SHANGHAI (Reuters) - North and South Korea, states technically still at war, drew 1-1 on Wednesday in a World Cup qualifying match moved to Shanghai for political reasons.
Soccer’s world governing body FIFA last month moved the match, which was originally scheduled to take place in Pyongyang, because the North refused to play the South’s anthem and raise the flag of its foe at a stadium in its capital.
North Korea struck first in the Asian Group Two game when Hong Yong-jo converted a penalty awarded in the 64th minute after a foul in the area by South Korean captain Kim Nam-il.
South Korea equalised five minutes later when Ki Sung-yueng controlled a long pass on his chest and then slid a low shot past diving North Korean goalkeeper Ri Myong-guk.
The result left North Korea top of the group with four points from two matches after they won 2-1 away to United Arab Emirates in their first group match last week.
South Korea are second with a point after one match. United Arab Emirates host Saudi Arabia in the group later on Wednesday.
South Korea were without forward Park Ji-sung because his club Manchester United would not release him for international duty, fearing he could aggravate a lingering knee injury.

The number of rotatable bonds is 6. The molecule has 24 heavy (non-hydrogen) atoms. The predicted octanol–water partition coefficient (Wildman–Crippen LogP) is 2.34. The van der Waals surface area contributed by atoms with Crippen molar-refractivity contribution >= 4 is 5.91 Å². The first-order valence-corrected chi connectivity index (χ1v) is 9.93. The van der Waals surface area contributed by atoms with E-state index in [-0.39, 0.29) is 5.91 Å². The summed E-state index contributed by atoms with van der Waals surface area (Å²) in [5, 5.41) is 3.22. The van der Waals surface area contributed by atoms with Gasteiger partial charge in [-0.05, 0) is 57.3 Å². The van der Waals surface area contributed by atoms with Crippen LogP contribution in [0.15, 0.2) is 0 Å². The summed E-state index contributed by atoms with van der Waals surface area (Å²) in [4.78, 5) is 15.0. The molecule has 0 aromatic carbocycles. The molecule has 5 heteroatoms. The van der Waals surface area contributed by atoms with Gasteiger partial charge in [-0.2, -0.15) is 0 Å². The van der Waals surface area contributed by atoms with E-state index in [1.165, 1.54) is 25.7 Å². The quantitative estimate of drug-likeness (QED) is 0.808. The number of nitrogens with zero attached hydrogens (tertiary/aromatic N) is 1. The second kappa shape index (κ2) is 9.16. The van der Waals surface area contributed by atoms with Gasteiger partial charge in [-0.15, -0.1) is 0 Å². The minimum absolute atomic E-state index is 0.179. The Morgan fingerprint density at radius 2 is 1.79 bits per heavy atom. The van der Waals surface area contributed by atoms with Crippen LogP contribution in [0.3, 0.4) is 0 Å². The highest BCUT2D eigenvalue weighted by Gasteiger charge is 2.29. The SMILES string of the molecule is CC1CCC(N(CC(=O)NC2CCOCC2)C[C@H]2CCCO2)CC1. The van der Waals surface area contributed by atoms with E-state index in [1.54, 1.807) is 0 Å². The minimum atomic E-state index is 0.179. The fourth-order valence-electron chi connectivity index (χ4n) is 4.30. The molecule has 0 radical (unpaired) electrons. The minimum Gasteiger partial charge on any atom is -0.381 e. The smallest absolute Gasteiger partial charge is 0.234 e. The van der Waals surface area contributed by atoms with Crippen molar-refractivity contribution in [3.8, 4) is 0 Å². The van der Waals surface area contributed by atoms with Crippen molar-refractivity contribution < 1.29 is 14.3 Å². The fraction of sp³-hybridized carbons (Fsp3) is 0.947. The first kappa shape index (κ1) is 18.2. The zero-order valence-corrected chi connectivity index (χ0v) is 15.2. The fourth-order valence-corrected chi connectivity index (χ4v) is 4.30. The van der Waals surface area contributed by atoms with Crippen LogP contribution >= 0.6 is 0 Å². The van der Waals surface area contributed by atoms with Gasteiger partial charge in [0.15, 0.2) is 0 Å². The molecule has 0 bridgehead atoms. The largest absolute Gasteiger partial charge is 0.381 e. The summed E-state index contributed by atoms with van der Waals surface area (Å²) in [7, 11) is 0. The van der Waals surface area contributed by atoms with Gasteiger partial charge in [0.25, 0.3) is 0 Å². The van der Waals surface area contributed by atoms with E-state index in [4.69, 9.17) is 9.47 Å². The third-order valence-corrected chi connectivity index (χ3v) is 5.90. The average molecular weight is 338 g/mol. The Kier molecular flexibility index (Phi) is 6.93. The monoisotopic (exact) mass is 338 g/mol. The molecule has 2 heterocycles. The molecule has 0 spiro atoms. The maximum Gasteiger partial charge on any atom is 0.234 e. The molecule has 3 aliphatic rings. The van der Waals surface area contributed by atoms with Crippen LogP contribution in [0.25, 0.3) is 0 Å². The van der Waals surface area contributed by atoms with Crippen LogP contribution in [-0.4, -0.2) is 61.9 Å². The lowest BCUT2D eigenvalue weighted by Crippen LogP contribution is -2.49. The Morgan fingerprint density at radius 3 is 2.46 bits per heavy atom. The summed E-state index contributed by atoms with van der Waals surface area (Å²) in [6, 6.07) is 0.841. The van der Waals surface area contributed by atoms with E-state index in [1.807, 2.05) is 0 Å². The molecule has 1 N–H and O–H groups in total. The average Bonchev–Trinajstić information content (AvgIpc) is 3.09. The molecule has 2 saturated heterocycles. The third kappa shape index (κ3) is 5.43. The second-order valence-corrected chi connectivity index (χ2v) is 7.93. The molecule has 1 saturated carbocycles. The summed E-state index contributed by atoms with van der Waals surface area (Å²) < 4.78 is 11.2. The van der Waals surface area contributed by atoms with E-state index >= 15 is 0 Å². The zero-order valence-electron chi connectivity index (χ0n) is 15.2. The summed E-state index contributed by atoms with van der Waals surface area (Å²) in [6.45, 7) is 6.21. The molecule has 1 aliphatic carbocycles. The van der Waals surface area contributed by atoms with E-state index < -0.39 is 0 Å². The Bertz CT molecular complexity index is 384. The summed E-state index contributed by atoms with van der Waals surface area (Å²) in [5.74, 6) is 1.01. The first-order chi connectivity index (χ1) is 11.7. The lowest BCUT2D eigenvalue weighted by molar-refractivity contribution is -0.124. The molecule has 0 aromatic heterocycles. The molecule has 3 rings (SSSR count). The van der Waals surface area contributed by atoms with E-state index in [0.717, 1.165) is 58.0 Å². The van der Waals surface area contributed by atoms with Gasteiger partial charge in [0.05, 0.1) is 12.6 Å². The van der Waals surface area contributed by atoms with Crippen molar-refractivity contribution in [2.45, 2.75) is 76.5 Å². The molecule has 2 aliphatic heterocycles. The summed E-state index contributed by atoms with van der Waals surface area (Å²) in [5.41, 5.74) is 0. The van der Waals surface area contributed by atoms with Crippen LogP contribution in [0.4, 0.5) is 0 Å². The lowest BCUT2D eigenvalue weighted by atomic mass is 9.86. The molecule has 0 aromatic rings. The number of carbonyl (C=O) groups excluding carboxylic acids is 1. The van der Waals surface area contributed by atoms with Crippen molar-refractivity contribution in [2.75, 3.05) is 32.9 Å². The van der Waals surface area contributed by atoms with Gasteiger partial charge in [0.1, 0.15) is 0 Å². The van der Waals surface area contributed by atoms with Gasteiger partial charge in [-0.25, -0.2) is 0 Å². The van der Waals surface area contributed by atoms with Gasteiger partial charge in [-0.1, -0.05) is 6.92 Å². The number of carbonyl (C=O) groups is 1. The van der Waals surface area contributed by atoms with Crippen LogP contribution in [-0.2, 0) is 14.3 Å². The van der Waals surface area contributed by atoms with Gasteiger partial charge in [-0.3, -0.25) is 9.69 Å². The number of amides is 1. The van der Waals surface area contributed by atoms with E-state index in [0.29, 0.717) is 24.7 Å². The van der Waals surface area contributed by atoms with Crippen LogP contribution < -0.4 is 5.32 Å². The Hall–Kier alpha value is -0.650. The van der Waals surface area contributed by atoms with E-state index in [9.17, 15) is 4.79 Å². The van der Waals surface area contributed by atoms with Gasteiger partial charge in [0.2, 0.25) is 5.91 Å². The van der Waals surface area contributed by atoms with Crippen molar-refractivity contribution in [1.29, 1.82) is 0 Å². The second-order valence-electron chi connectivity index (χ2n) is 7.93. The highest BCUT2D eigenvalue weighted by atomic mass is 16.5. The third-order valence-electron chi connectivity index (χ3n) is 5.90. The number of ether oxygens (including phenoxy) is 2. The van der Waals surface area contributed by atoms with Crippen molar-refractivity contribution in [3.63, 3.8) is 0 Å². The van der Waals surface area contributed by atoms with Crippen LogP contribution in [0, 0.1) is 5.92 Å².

The stadium in Shanghai was mostly empty.
North Korea, as the home team, tripled some ticket prices compared to an earlier qualifier played in the same stadium so they could keep out opposition fans based in the Chinese city for business and to study, South Korean soccer officials said.
The two Koreas, whose 1950-53 war ended in a ceasefire and not a peace treaty, had already played out two goalless draws in the third round of Asian qualifying. The match set for Pyongyang in March was also moved to Shanghai for political reasons.
South Korea, looking for a seventh straight trip to the World Cup finals, played the anthem of its Cold War rival and raised its flag when the North came to Seoul in June.
The top two in the two groups that make up the fourth round of Asian qualifying earn places in the 2010 finals in South Africa, with another spot available to the fifth-placed team if they can overcome Oceania champions New Zealand in a playoff.
Analysts said the North’s communist ideology could not allow for a patriotic display by South Koreans in its capital when it has been telling the masses its capitalist neighbours yearn for unification under the North’s communist banner.
“The biggest weakness or the Achilles heal on their whole world view is that the South Koreans are proud of their own state and do not want to live under Kim Jong-il,” said Brian Myers, a specialist in the North’s state ideology at Dongseo University in the South.
“As soon as they allow South Korean fans to come to North Korea and cheer for their own team and wave their own flags,, the North Korean leaders come under pressure to explain that to their own people.”
Writing by Jon Herskovitz in Seoul, editing by Ken Ferris